Friday, October 21, 2005
Thanks for all the kind words and e-mails. Y'all are swell.
Duane Eddy and Dick Dale seem to get the most attention,these days, of the myriad of instrumental geetar slingers of the 50's and 60's. And fair enough, but I'd add Link Wray to that list...make it a trinity. While Eddy is the sound of the deserts echoing off sand and canyons, and Dale takes on the pulse and flow of the vastest of oceans, Wray's is equally the space between the white lines of a southern backroad and the graffiti-strewn walls of a big city alley, all revved up speed and menace. Part of the genius of the Link Wray sound has to be credited to his brother, "Ray Vernon", whose studio wizardry on the cheap, and fascination with compression, helped forge the signature Link Wray tone, claustrophobic and dangerous, not safe for children. Hot rod races and gang wars. Straight outta D.C..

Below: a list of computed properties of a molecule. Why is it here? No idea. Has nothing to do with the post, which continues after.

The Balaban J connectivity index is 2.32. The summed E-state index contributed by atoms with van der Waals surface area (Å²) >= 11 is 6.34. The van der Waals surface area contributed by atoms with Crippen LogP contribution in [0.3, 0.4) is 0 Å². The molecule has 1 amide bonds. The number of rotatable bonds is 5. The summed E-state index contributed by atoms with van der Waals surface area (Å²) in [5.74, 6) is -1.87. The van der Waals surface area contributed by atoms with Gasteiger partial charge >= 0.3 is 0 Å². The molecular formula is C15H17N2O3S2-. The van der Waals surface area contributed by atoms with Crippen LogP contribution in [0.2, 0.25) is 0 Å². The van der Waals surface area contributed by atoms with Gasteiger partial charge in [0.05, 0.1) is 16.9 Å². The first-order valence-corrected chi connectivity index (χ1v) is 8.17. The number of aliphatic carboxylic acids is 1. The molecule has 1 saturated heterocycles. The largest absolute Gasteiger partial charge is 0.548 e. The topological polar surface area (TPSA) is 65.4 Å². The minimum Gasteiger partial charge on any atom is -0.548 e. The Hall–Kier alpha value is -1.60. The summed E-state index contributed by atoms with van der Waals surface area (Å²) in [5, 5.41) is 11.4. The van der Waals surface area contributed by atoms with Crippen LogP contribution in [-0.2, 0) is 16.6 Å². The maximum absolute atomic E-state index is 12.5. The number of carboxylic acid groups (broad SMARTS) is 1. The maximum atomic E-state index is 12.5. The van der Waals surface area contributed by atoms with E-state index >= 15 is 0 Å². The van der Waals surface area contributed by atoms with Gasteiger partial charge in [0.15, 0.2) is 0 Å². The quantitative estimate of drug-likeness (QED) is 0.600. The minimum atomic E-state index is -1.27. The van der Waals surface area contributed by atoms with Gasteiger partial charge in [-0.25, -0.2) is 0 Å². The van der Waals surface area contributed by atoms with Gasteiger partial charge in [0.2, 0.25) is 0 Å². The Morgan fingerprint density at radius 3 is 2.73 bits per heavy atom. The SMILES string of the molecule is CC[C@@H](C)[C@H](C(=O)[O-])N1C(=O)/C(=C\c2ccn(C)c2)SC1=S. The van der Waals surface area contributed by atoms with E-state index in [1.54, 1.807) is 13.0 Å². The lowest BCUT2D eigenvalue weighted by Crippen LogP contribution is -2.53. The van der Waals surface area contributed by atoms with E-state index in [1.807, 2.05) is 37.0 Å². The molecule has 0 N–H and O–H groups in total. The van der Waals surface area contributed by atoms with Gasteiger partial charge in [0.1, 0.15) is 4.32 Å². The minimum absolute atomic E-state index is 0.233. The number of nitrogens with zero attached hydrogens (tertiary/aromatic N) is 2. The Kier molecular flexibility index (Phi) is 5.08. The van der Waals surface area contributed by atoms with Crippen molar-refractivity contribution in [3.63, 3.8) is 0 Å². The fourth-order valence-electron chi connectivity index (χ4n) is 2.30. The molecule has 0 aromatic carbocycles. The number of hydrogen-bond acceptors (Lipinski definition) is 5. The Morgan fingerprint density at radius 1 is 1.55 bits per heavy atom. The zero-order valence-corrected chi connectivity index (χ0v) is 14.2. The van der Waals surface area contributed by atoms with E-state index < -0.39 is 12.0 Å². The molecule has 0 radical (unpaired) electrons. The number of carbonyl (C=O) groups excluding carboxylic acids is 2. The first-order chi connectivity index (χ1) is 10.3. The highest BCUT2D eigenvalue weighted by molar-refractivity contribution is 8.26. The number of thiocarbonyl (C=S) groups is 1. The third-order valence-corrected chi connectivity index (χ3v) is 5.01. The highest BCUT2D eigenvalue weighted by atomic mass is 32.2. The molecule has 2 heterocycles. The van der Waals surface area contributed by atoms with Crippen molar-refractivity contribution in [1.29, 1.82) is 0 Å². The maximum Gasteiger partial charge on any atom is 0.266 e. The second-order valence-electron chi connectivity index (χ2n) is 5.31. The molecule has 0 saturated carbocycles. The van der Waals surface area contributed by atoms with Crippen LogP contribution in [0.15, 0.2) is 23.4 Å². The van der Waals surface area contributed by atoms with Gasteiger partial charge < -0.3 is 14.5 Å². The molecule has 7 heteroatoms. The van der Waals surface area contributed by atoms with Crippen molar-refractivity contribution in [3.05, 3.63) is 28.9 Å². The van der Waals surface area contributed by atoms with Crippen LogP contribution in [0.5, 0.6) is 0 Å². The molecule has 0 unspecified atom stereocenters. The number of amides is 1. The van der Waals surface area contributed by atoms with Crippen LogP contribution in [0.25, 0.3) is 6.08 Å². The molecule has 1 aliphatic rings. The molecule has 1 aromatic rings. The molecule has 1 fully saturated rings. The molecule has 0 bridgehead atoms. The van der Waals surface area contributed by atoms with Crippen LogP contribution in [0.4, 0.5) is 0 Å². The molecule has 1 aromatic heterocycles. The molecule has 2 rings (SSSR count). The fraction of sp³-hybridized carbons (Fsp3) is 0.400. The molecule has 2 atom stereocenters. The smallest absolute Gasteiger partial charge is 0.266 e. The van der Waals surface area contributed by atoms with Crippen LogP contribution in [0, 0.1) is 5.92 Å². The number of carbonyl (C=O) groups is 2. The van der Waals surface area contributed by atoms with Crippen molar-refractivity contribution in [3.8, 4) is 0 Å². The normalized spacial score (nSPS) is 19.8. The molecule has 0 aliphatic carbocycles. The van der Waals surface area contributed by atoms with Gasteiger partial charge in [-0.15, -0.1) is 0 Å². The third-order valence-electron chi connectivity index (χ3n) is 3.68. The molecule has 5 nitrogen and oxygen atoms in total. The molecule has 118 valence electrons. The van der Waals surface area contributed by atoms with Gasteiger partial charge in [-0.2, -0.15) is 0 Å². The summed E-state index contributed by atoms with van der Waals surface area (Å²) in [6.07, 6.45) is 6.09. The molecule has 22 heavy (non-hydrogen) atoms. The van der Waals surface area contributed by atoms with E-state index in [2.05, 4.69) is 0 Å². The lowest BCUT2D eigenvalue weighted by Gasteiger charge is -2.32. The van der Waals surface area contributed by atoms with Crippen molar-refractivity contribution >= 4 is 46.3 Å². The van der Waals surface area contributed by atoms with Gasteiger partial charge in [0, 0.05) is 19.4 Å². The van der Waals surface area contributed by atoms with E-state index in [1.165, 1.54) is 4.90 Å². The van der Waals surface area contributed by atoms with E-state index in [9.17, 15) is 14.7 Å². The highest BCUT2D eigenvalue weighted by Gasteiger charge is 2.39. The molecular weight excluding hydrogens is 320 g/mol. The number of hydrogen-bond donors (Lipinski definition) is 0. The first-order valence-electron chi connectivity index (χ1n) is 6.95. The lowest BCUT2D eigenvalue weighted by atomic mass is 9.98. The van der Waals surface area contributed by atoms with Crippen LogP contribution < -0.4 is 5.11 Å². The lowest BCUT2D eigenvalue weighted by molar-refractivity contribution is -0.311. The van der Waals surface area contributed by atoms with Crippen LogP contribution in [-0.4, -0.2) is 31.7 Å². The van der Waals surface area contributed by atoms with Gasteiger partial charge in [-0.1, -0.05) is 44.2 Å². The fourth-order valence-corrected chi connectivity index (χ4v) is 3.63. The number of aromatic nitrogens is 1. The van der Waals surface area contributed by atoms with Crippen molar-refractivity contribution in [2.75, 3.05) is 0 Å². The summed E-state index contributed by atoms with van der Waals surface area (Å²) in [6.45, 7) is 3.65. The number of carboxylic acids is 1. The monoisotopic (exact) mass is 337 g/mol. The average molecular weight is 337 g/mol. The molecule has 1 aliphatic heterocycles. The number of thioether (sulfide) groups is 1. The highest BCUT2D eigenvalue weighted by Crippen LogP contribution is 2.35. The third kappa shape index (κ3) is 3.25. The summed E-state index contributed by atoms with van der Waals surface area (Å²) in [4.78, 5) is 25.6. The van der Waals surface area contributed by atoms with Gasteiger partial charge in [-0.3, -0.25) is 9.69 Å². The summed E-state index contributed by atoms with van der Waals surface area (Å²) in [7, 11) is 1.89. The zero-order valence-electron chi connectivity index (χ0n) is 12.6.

Link looked the part, too, rockin' the leather jacket like an early Ramone, he was punk 10 years before the Sonics, and certainly less contrived than the Velvet Underground. With Hasil Adkins, Link is owed a debt of gratitude from grease and trash rock labels like Norton (which has released a few Wray recordings), In the Red, and Sympathy for the Record Industry.
Since most are at least passingly familiar with his bigger "hits" ("Rumble" and "Rawhide" in particular), I thought I'd pull off a couple of tracks from the Ace Records collection, "Law of the Jungle" , which contains Wray's Swan Records sides and unreleased tracks. Of particular note is the rare vocal on "Soul Train" (not the one you think it is).
Link Wray: Soul Train (mp3)
Link Wray: Return of the Birdland (mp3)
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